Former Labour minister for Europe Denis MacShane is likely to avoid prosecution for fraudulent expenses claims, because the letters in which he admitted his wrongdoing cannot be used in evidence.
The parliamentary privilege rule, which guarantees MPs immunity from civil or criminal liability for actions done or statements made related to their duties as a legislator, prevents the letters being used as proof in any prosecution related to the scam, which lasted four years.
Earlier, MacShane, the MP for Rotherham, quit his position following a parliamentary committee finding that he had wrongfully claimed more than £12,000 to fund train travel around Europe.
Parliamentary standards commissioner John Lyon found the MP had entered 19 false invoices from a body called the European Policy Institute. The invoices claimed for expenses related to research and translation services from EPI, which was in fact a false organisation with no office and no salaried staff.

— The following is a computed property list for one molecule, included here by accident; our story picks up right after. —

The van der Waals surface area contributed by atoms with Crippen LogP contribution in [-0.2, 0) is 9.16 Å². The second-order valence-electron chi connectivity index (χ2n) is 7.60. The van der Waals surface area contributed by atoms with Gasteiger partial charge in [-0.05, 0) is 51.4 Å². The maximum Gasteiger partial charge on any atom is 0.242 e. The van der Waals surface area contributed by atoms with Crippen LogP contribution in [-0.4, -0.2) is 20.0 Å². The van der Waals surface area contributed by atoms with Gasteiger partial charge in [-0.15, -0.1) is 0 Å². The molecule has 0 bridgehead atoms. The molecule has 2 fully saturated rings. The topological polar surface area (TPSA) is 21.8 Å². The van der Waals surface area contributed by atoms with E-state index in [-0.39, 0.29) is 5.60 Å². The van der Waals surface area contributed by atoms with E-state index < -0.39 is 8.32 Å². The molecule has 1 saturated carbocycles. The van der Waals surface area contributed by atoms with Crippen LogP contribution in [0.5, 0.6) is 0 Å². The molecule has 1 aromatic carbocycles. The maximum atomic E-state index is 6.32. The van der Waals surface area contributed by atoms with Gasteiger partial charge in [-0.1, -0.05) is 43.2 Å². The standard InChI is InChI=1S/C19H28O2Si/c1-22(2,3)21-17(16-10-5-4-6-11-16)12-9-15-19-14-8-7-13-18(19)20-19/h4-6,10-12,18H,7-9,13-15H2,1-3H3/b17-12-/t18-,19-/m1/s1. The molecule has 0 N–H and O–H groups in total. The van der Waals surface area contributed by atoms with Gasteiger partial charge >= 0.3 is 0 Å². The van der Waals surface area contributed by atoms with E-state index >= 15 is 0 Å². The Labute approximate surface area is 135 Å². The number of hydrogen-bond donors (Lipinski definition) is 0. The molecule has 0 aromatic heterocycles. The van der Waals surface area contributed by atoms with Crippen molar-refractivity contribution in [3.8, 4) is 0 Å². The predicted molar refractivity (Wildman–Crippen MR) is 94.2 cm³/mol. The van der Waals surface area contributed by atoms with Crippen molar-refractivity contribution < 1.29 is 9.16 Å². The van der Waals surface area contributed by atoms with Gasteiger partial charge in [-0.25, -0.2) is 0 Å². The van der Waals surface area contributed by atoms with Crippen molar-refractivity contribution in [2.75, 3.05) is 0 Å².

Faced with a 12-month suspension from the House of Commons and Labour Party hints that his career was over, MacShane resigned immediately, triggering a by-election for his now-vacant seat.
Conservative MP Philip Davies subsequently asked the Metropolitan Police to reopen its investigation into MacShane, which was dropped in July on advice from the Crown Prosecution Service. Davies claimed that Lyon's report on MacShane contained new evidence.
In his letters to Lyon, MacShane reportedly admitted his wrongdoings, but the letters are protected by parliamentary privilege.
MacShane previously accused the British National Party of running a campaign to put an end to his political career. BNP stalwart Richard Barnbrook lodged the original complaint against him, leading to the investigation by the Parliamentary Commissioner.
MacShane had claimed that he used the cash to fight anti-Semitism and the parliamentary committee ruled that he had made no personal gain from the money he fraudulently claimed.